Initially shown as a concept aboard the Rocky Mountain Adventure Bike Prototype, WTB’s TrailBlazer 2.8 tire has been turning some heads. It turns out, what we though was just a prototype was an all new tire coming from WTB that will be accompanied by a matching rim. According to Jason Moeschler, the project started with WTB Co-Founder Mark Slate tinkering on his own and experimenting with different tires on his rigid 29er. After some experimentation the 27+ concept was apparently more enticing since the tire and rim combination will still fit in most standard 29″ frames and forks. With almost identical diameters to regular 29″ and 26″ fat bike set ups, the 27.5+ is an intriguing size that we’ll probably be seeing a lot more of, very soon.
When it comes to plus sized options from WTB the TrailBlazer tire will only be sold in 27.5″ sized, but the Scraper rim on the other hand will be sold in 27.5″ and 29.” This is mostly because you can still run standard 29″ tires on the Scraper rim and fit them in most 29″ frames. However, going to a 29+ tire on the Scraper rim would require a 29+ specific frameset.
The i45 Scraper double wall rim measures in at 49mm ext/ 45mm internal, and 18mm deep and is TCS tubeless compatible. Rim weights are listed at 650g for the 27.5″ and 695g for the 29″.
Shown at Interbike mounted up to a Forty Four Bikes 29er, the 27.5+ rims and tires clear the frame and fork in spite of the added girth. Listed for use under Big Kid Shreddin’ and Plus Sized Grinnin, the Trail Blazer 27.5″ tire is 2.8″ wide with a TCS Light Fast Rolling Casing that should come in around 895g per tire. Yes, 895g for a tubeless 27.5 x 2.8″ tire.
The WTB Trail Blazer tires are in stock now, and the Scraper rims should be in around 45 days from now.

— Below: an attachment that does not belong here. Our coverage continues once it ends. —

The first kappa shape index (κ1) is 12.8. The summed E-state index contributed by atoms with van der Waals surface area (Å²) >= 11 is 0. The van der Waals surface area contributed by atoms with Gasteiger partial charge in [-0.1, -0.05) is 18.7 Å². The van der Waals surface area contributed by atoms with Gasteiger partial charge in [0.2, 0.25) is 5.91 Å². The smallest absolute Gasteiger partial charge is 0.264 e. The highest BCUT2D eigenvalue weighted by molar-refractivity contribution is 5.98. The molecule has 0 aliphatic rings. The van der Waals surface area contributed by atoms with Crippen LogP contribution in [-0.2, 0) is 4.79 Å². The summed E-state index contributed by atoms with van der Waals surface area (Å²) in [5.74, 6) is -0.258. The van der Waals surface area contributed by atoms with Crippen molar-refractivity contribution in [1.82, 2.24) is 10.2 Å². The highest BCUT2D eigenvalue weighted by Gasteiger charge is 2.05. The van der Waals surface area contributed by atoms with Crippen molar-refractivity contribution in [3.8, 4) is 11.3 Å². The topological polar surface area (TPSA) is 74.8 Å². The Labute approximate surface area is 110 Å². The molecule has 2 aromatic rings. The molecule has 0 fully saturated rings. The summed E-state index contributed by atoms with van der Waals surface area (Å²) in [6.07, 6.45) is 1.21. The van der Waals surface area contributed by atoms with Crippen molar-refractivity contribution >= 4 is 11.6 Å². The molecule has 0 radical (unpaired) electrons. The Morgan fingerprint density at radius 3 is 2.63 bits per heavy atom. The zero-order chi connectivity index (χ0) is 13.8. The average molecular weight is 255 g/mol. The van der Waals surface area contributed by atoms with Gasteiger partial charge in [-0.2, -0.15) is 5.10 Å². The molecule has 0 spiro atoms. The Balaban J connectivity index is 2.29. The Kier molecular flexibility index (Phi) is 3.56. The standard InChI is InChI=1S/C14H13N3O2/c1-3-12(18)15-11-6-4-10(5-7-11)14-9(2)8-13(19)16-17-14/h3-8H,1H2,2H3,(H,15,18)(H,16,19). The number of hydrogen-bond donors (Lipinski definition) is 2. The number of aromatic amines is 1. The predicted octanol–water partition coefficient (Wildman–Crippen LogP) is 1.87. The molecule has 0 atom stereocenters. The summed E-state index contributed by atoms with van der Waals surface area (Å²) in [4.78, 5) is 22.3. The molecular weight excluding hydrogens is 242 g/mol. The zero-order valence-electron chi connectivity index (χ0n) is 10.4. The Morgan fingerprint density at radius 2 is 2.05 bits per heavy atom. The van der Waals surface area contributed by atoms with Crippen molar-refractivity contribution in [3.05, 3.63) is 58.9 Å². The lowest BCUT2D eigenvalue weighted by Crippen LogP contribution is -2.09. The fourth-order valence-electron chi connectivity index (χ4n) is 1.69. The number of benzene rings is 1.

At Eurobike we were curious about the comparative size of the 27.5″ Trail Blazer to a 29 x 2.1 Nano, and a 26 x 4.0 Nate so we set out to do some side by side juxtapositions. As you can see, the diameter of the three tires are all very similar with the biggest difference being the width and volume. We’ve heard a lot of talk about the future of “27.5+” and this interchangeability that leads us to believe we’ll see a lot more of this wheel size. Riders on 29″ bikes could switch to 27.5+ for a bigger foot print and more cushion, while fat bike riders could switch to 27.5+ for a light weight summer wheel set that still offers excellent flotation, and each could potentially have minimal effect on the bottom bracket height.
Time will tell, but we’re calling a flood of 27.5+ in the near future…
First shown as a prototype at Taipei, the High Tail is now in full production in 3 trim levels, the Carbon, Team, and Pro. Originally cooked up by Pivot Cycles’ Chris Cocalis and suspension guru Dave Weagle, the High Tail features a shortened tail (128mm x 255mm) that offers more tire clearance for long travel bikes with big wheels. It turns out that the saddle is also pretty comfortable and super light at 160g for the Carbon version so expect to see these on a number of bikes, not just those looking to keep the tire from buzzing the saddle.
Other news in WTB’s saddle line is the introduction of 135/130mm narrow and 150mm wide versions of the Volt and Rocket Saddles. The saddles will now offer multiple shell sizes to fit different sit bone widths similar to many other manufacturers in the industry. Each is available in 4 trim levels (the narrow versions get a 5th Carbon level), with steel to Titanium rails and different levels of padding.